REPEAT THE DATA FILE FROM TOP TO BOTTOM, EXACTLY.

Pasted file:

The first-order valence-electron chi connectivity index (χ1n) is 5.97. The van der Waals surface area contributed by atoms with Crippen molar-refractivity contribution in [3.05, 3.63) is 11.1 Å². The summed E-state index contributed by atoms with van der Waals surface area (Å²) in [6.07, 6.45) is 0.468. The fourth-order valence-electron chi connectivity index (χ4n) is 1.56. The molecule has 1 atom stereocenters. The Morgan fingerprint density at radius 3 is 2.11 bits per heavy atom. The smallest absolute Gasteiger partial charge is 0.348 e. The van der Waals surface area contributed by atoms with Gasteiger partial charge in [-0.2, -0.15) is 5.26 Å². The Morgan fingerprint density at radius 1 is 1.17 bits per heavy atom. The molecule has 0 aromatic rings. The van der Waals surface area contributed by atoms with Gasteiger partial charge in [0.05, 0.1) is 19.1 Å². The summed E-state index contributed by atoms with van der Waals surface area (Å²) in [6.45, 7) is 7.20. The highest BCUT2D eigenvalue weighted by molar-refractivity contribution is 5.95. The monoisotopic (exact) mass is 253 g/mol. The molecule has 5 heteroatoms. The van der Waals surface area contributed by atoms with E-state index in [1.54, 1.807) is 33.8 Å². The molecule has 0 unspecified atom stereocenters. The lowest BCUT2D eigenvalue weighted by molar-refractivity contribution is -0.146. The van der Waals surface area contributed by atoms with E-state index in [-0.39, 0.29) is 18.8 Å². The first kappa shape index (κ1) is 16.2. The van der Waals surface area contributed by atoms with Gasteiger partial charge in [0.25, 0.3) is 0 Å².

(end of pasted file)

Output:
The first-order valence-electron chi connectivity index (χ1n) is 5.97. The van der Waals surface area contributed by atoms with Crippen molar-refractivity contribution in [3.05, 3.63) is 11.1 Å². The summed E-state index contributed by atoms with van der Waals surface area (Å²) in [6.07, 6.45) is 0.468. The fourth-order valence-electron chi connectivity index (χ4n) is 1.56. The molecule has 1 atom stereocenters. The Morgan fingerprint density at radius 3 is 2.11 bits per heavy atom. The smallest absolute Gasteiger partial charge is 0.348 e. The van der Waals surface area contributed by atoms with Gasteiger partial charge in [-0.2, -0.15) is 5.26 Å². The Morgan fingerprint density at radius 1 is 1.17 bits per heavy atom. The molecule has 0 aromatic rings. The van der Waals surface area contributed by atoms with Gasteiger partial charge in [0.05, 0.1) is 19.1 Å². The summed E-state index contributed by atoms with van der Waals surface area (Å²) in [6.45, 7) is 7.20. The highest BCUT2D eigenvalue weighted by molar-refractivity contribution is 5.95. The monoisotopic (exact) mass is 253 g/mol. The molecule has 5 heteroatoms. The van der Waals surface area contributed by atoms with E-state index in [1.54, 1.807) is 33.8 Å². The molecule has 0 unspecified atom stereocenters. The lowest BCUT2D eigenvalue weighted by molar-refractivity contribution is -0.146. The van der Waals surface area contributed by atoms with E-state index in [-0.39, 0.29) is 18.8 Å². The first kappa shape index (κ1) is 16.2. The van der Waals surface area contributed by atoms with Gasteiger partial charge in [0.25, 0.3) is 0 Å².